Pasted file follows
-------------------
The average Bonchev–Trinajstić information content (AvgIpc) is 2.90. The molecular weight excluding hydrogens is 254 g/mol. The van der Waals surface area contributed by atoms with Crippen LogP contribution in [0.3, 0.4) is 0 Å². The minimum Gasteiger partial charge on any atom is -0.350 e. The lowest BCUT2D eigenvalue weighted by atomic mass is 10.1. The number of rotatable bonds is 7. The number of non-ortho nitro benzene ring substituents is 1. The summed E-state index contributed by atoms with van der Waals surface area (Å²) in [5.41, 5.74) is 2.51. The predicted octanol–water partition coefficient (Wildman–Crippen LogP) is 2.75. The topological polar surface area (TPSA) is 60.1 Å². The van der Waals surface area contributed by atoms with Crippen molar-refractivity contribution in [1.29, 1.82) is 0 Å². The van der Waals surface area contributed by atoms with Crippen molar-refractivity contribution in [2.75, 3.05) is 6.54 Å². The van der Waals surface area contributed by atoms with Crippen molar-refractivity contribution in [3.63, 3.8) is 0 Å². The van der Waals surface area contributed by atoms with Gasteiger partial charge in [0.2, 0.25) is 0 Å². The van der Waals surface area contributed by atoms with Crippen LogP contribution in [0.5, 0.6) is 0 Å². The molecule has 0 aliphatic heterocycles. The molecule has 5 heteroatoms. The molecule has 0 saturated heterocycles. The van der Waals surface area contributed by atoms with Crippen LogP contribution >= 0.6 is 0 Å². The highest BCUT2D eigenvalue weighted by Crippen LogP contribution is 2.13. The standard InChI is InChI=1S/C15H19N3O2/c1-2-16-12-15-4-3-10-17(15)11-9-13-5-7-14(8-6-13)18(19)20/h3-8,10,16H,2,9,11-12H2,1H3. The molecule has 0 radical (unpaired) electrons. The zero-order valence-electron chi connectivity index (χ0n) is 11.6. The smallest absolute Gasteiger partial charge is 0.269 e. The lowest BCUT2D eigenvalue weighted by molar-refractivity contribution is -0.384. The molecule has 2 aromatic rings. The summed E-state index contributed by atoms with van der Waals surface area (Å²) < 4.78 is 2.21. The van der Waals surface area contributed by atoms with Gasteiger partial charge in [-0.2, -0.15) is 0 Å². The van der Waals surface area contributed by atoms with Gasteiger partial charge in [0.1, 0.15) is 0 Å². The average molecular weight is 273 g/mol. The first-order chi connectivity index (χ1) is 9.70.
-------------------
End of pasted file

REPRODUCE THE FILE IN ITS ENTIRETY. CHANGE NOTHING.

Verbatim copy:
The average Bonchev–Trinajstić information content (AvgIpc) is 2.90. The molecular weight excluding hydrogens is 254 g/mol. The van der Waals surface area contributed by atoms with Crippen LogP contribution in [0.3, 0.4) is 0 Å². The minimum Gasteiger partial charge on any atom is -0.350 e. The lowest BCUT2D eigenvalue weighted by atomic mass is 10.1. The number of rotatable bonds is 7. The number of non-ortho nitro benzene ring substituents is 1. The summed E-state index contributed by atoms with van der Waals surface area (Å²) in [5.41, 5.74) is 2.51. The predicted octanol–water partition coefficient (Wildman–Crippen LogP) is 2.75. The topological polar surface area (TPSA) is 60.1 Å². The van der Waals surface area contributed by atoms with Crippen molar-refractivity contribution in [1.29, 1.82) is 0 Å². The van der Waals surface area contributed by atoms with Crippen molar-refractivity contribution in [2.75, 3.05) is 6.54 Å². The van der Waals surface area contributed by atoms with Crippen molar-refractivity contribution in [3.63, 3.8) is 0 Å². The van der Waals surface area contributed by atoms with Gasteiger partial charge in [0.2, 0.25) is 0 Å². The van der Waals surface area contributed by atoms with Crippen LogP contribution in [0.5, 0.6) is 0 Å². The molecule has 0 aliphatic heterocycles. The molecule has 5 heteroatoms. The molecule has 0 saturated heterocycles. The van der Waals surface area contributed by atoms with Crippen LogP contribution >= 0.6 is 0 Å². The highest BCUT2D eigenvalue weighted by Crippen LogP contribution is 2.13. The standard InChI is InChI=1S/C15H19N3O2/c1-2-16-12-15-4-3-10-17(15)11-9-13-5-7-14(8-6-13)18(19)20/h3-8,10,16H,2,9,11-12H2,1H3. The molecule has 0 radical (unpaired) electrons. The zero-order valence-electron chi connectivity index (χ0n) is 11.6. The smallest absolute Gasteiger partial charge is 0.269 e. The lowest BCUT2D eigenvalue weighted by molar-refractivity contribution is -0.384. The molecule has 2 aromatic rings. The summed E-state index contributed by atoms with van der Waals surface area (Å²) < 4.78 is 2.21. The van der Waals surface area contributed by atoms with Gasteiger partial charge in [-0.2, -0.15) is 0 Å². The van der Waals surface area contributed by atoms with Gasteiger partial charge in [0.1, 0.15) is 0 Å². The average molecular weight is 273 g/mol. The first-order chi connectivity index (χ1) is 9.70.